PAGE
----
Wednesday, June 2, 2010

Risk mismanagement

On the one hand we get a message that the nurses want my sons fit reaction protocols redrafted (6 pages of protocol) as they think they may be interpreting them differently from one another. On the other hand, when we check what the protocols say, we discover that the last one we got changed officially three months ago, hasn't been updated in any of his files.

I'm not so annoyed about the failure to update the files as you might imagine. What really irritates me is that we have to have these prescriptive, fine detail protocols in the form we do. They are the ultimate in 'nursing by numbers' and in my view, take away the discretion nurses have to act in the patients best interests. These are after all, fully trained and registered nurses with accepted qualifications as well as a battery of specialised training competencies. I don't have a problem with written guidelines, but when what nurses can do is spelt out in such fine detail, I can't help feeling that it's less for patients benefit than to protect the commissioners etc. from being sued. It doesn't even protect the nurses particularly, but it does give the authorities someone to blame if an error occurs. It all seems to be part of the beaurocracy of 'protection' and 'risk aversion' that prevents anyone from using their own judgement and taking any responsibility for their actions. Authority no longer seems willing to trust the people it employs. And the reality is that life carries on in spite of it.

CRB checks are mandatory but take three months to come through and don't actually prevent anyone wanting to abuse vulnerable people from doings so. Risk assessments get used to exclude disabled people from doing anything remotely exciting or interesting. Nurses have to comply with detailed protocols even though simple admin errors mean the protocols are actually out of date and incorrect. These things don't actually help to provide better care - but they do make it easier to find a scapegoat when things inevitably go wrong. Things do go wrong in life - shit happens. The aim should be to avoid the obvious blunders, recover the mistakes and trust people sometimes.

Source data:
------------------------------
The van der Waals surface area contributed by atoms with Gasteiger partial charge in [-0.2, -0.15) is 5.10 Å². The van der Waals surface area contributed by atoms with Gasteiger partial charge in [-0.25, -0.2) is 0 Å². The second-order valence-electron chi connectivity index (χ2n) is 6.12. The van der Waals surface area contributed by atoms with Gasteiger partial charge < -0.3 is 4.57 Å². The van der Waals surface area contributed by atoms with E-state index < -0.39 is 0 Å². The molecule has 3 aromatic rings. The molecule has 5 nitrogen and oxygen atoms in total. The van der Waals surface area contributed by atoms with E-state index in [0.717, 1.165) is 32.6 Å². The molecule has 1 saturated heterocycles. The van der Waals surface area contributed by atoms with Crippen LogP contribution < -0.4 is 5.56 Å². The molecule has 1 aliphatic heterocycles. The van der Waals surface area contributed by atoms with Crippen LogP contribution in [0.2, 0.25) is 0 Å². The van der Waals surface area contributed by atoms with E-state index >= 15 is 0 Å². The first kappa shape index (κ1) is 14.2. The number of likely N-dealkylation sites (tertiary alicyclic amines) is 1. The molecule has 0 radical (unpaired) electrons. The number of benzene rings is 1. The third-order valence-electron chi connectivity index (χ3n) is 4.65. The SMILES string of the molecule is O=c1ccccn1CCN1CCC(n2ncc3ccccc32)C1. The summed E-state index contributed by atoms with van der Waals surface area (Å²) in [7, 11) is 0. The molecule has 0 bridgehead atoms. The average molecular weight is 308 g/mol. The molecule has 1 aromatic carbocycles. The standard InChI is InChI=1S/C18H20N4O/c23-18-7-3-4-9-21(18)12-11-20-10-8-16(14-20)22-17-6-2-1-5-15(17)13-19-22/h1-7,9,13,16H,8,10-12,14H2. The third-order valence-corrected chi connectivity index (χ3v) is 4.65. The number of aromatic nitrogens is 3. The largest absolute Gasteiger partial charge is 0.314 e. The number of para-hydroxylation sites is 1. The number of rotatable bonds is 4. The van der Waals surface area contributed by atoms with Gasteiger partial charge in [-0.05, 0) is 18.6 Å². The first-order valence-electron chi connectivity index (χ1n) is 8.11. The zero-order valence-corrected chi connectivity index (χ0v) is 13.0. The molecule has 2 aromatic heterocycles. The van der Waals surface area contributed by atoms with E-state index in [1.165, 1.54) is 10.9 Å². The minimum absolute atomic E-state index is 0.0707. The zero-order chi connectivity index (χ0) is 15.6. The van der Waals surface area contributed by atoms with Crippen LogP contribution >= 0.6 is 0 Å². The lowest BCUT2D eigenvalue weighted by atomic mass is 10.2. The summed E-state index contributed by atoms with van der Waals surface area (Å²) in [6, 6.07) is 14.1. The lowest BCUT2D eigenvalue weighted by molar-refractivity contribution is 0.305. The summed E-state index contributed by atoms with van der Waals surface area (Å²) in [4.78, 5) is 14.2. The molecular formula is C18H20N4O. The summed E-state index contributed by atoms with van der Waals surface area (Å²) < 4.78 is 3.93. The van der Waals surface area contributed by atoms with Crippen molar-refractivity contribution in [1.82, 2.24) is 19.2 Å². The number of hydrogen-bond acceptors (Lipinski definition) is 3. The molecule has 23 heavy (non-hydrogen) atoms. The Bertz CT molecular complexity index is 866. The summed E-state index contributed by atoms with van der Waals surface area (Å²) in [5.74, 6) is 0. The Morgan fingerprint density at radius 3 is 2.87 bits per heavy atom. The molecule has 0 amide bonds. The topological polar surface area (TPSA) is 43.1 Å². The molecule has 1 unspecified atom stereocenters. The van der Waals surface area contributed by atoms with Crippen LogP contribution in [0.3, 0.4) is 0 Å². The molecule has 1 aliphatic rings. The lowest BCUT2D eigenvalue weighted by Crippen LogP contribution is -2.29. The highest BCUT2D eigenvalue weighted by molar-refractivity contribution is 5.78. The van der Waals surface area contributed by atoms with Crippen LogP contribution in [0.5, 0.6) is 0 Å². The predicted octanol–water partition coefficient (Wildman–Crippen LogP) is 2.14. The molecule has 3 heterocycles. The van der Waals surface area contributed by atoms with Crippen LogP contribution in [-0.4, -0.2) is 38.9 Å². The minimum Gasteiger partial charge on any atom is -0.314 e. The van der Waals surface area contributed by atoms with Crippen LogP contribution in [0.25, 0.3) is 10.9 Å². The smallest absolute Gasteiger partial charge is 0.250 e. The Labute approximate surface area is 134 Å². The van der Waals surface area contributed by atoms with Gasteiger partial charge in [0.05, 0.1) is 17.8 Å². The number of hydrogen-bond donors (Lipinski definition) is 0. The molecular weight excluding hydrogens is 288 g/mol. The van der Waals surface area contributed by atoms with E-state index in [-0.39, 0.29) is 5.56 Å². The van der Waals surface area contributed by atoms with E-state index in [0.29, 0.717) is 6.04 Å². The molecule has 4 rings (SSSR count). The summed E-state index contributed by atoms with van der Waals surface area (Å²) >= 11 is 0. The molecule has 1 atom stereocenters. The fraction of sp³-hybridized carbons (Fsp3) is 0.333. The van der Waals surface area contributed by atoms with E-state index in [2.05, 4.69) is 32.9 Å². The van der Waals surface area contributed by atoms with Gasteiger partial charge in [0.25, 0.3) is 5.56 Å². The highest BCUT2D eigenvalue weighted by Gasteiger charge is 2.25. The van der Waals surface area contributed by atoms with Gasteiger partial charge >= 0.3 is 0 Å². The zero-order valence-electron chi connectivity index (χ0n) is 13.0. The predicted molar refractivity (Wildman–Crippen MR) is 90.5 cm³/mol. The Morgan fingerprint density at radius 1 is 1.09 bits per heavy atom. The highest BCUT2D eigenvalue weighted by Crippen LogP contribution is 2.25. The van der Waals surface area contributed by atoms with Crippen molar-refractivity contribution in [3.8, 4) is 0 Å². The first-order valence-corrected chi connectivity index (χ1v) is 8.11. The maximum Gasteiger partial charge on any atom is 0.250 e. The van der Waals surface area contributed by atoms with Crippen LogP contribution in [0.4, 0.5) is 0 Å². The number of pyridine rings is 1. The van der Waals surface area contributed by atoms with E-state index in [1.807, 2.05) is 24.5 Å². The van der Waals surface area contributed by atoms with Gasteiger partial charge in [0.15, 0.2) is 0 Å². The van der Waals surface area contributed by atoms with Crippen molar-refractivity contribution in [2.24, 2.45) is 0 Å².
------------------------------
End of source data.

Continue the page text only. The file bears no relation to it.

1. You have a brilliant insight into the tick-box culture that pervades every action in healthcare - all of which is detrimental to your dear son and for those who endeavour to provide care outside of your good self.

    The world has gone mad in its pursuit of health and safety to the point were it is counter-productive and health is compromised. This may be a ridiculous prophecy, but maybe one day those working in the health services will not attempt to treat those whose prognosis is unfavourable for fear of failure and resulting litigation.

    You have my heartfelt sympathy and total admiration. Love to your son and your good self and to all that care for him.

  2. Thanks for encouragement. It's going to be a slow job but we have to change the culture of trusting no one to take any responsibility for anything. It doesn't encourage good, responsive care, it devalues the professionals giving it and it creates an unhelpful layer of administration that has little relationship to real life. This blog is my attempt to do a little to change some attitudes.